The Daily Parker

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The fat lady sings: Emanuel stays on the ballot

Finally, this ridiculous exercise has ended. The Illinois Supreme Court ruled unanimously just a few minutes ago that Rahm Emanuel is a resident of Chicago, and therefore can stay on the ballot for city mayor:

The Chicago election board and a Cook County Circuit judge both ruled Emanuel met the residency requirements. The Supreme Court said the appellate court was in error in overrulling them:

"So there will be no mistake, let us be entirely clear. This court’s decision is based on the following and only on the following: (1) what it means to be a resident for election purposes was clearly established long ago, and Illinois law has been consistent on the matter since at least the 19th Century; (2) the novel standard adopted by the appellate court majority is without any foundation in Illinois law; (3) the Board’s factual findings were not against the manifest weight of the evidence; and (4) the Board’s decision was not clearly erroneous."

No kidding. And no surprise. The appellate court's ruling two days ago was one or both. The Supreme Court's opinion said what everyone knew (or should have known) in October, and slapped the Appellate Court pretty hard:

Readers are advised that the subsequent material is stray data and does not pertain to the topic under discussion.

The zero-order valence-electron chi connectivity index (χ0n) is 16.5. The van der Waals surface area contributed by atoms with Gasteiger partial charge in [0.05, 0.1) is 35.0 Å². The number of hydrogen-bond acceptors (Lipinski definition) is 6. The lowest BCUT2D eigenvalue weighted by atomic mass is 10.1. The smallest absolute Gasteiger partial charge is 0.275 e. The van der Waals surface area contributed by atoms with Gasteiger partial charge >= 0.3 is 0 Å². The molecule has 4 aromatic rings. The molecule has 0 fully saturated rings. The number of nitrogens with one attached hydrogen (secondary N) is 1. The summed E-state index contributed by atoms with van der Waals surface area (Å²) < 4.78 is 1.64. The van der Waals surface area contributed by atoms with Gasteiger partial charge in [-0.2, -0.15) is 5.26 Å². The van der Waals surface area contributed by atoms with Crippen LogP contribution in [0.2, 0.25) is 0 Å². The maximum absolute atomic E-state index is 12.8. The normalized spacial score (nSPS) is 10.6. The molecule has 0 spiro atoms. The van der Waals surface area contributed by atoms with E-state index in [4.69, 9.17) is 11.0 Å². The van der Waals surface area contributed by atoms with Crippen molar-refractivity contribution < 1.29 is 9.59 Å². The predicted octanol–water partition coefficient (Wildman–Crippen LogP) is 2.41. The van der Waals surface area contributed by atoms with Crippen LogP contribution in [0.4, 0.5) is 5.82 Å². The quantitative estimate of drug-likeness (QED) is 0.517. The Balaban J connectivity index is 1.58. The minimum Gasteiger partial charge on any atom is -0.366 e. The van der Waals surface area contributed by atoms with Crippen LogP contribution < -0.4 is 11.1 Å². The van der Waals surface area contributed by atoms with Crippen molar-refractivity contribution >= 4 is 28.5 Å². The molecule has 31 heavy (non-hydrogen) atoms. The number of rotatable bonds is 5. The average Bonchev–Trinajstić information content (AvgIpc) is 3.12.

[T]he [Appellate] court determined that it was painting on a blank canvas, with no applicable authority to guide it other than the Moran quote. The court ultimately determined that, as used in section 3.1–10–5(a), "resided in" does not refer to a permanent abode, but rather where a person "actually live[s]" or "actually reside[s]." However, the court never explained what it meant by these terms, other than to say that the candidate does not qualify as a resident if this definition is used.

... Before proceeding to the merits, we wish to emphasize that, until just a few days ago, the governing law on this question had been settled in this State for going on 150 years.

(Citations deleted.)

In other words, the Appellate Court made up new law which they should not have done. Bad court. Bad court.

All right, this mini-farce is over. Let us resume our regularly-scheduled farce, already in progress...

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